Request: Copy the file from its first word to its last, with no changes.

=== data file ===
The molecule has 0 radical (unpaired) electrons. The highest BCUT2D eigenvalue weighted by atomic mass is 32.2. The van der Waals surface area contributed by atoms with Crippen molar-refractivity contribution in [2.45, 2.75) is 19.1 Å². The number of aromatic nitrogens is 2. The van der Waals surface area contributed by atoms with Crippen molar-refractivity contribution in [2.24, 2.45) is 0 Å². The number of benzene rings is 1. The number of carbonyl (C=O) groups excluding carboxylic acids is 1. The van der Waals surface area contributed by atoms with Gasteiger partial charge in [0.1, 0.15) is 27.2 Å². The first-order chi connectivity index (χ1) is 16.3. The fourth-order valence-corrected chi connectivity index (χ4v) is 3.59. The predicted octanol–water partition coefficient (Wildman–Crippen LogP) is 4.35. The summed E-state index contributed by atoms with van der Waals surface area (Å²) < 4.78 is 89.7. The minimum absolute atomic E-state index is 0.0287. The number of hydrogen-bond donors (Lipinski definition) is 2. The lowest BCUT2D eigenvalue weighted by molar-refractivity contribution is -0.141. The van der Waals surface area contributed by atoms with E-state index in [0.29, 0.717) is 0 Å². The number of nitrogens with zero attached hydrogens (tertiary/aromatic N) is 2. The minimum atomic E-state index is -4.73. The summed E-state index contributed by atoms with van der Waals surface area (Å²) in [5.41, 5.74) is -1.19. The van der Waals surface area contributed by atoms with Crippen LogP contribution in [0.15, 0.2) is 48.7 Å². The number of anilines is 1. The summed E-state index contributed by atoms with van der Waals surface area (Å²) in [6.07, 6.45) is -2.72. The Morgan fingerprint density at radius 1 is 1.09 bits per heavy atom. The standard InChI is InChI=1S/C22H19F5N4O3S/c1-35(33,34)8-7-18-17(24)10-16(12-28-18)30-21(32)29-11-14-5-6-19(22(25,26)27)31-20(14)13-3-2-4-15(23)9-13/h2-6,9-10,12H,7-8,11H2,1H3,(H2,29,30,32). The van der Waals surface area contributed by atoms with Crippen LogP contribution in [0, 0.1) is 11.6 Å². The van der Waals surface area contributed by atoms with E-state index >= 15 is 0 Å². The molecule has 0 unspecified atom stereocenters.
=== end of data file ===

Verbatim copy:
The molecule has 0 radical (unpaired) electrons. The highest BCUT2D eigenvalue weighted by atomic mass is 32.2. The van der Waals surface area contributed by atoms with Crippen molar-refractivity contribution in [2.45, 2.75) is 19.1 Å². The number of aromatic nitrogens is 2. The van der Waals surface area contributed by atoms with Crippen molar-refractivity contribution in [2.24, 2.45) is 0 Å². The number of benzene rings is 1. The number of carbonyl (C=O) groups excluding carboxylic acids is 1. The van der Waals surface area contributed by atoms with Gasteiger partial charge in [0.1, 0.15) is 27.2 Å². The first-order chi connectivity index (χ1) is 16.3. The fourth-order valence-corrected chi connectivity index (χ4v) is 3.59. The predicted octanol–water partition coefficient (Wildman–Crippen LogP) is 4.35. The summed E-state index contributed by atoms with van der Waals surface area (Å²) < 4.78 is 89.7. The minimum absolute atomic E-state index is 0.0287. The number of hydrogen-bond donors (Lipinski definition) is 2. The lowest BCUT2D eigenvalue weighted by molar-refractivity contribution is -0.141. The van der Waals surface area contributed by atoms with E-state index in [0.29, 0.717) is 0 Å². The number of nitrogens with zero attached hydrogens (tertiary/aromatic N) is 2. The minimum atomic E-state index is -4.73. The summed E-state index contributed by atoms with van der Waals surface area (Å²) in [5.41, 5.74) is -1.19. The van der Waals surface area contributed by atoms with Crippen LogP contribution in [0.15, 0.2) is 48.7 Å². The number of anilines is 1. The summed E-state index contributed by atoms with van der Waals surface area (Å²) in [6.07, 6.45) is -2.72. The Morgan fingerprint density at radius 1 is 1.09 bits per heavy atom. The standard InChI is InChI=1S/C22H19F5N4O3S/c1-35(33,34)8-7-18-17(24)10-16(12-28-18)30-21(32)29-11-14-5-6-19(22(25,26)27)31-20(14)13-3-2-4-15(23)9-13/h2-6,9-10,12H,7-8,11H2,1H3,(H2,29,30,32). The van der Waals surface area contributed by atoms with Crippen LogP contribution in [0, 0.1) is 11.6 Å². The van der Waals surface area contributed by atoms with E-state index >= 15 is 0 Å². The molecule has 0 unspecified atom stereocenters.